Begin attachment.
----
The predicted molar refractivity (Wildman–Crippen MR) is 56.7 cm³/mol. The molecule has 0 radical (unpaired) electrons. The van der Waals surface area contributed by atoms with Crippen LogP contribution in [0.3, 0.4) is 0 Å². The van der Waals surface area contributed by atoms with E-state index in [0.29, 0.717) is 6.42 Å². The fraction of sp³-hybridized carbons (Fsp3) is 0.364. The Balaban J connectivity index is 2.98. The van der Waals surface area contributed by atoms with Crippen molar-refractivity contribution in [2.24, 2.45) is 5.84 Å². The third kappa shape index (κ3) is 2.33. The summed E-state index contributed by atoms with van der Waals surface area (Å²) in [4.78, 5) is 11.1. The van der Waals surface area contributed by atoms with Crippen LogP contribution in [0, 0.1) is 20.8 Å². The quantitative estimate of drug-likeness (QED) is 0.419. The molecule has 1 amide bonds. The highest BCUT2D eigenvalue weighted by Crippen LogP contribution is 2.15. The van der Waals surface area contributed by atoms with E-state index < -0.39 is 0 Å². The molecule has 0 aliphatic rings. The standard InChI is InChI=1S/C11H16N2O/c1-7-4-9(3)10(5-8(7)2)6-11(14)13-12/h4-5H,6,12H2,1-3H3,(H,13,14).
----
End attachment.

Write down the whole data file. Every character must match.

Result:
The predicted molar refractivity (Wildman–Crippen MR) is 56.7 cm³/mol. The molecule has 0 radical (unpaired) electrons. The van der Waals surface area contributed by atoms with Crippen LogP contribution in [0.3, 0.4) is 0 Å². The van der Waals surface area contributed by atoms with E-state index in [0.29, 0.717) is 6.42 Å². The fraction of sp³-hybridized carbons (Fsp3) is 0.364. The Balaban J connectivity index is 2.98. The van der Waals surface area contributed by atoms with Crippen molar-refractivity contribution in [2.24, 2.45) is 5.84 Å². The third kappa shape index (κ3) is 2.33. The summed E-state index contributed by atoms with van der Waals surface area (Å²) in [4.78, 5) is 11.1. The van der Waals surface area contributed by atoms with Crippen LogP contribution in [0, 0.1) is 20.8 Å². The quantitative estimate of drug-likeness (QED) is 0.419. The molecule has 1 amide bonds. The highest BCUT2D eigenvalue weighted by Crippen LogP contribution is 2.15. The van der Waals surface area contributed by atoms with E-state index < -0.39 is 0 Å². The molecule has 0 aliphatic rings. The standard InChI is InChI=1S/C11H16N2O/c1-7-4-9(3)10(5-8(7)2)6-11(14)13-12/h4-5H,6,12H2,1-3H3,(H,13,14).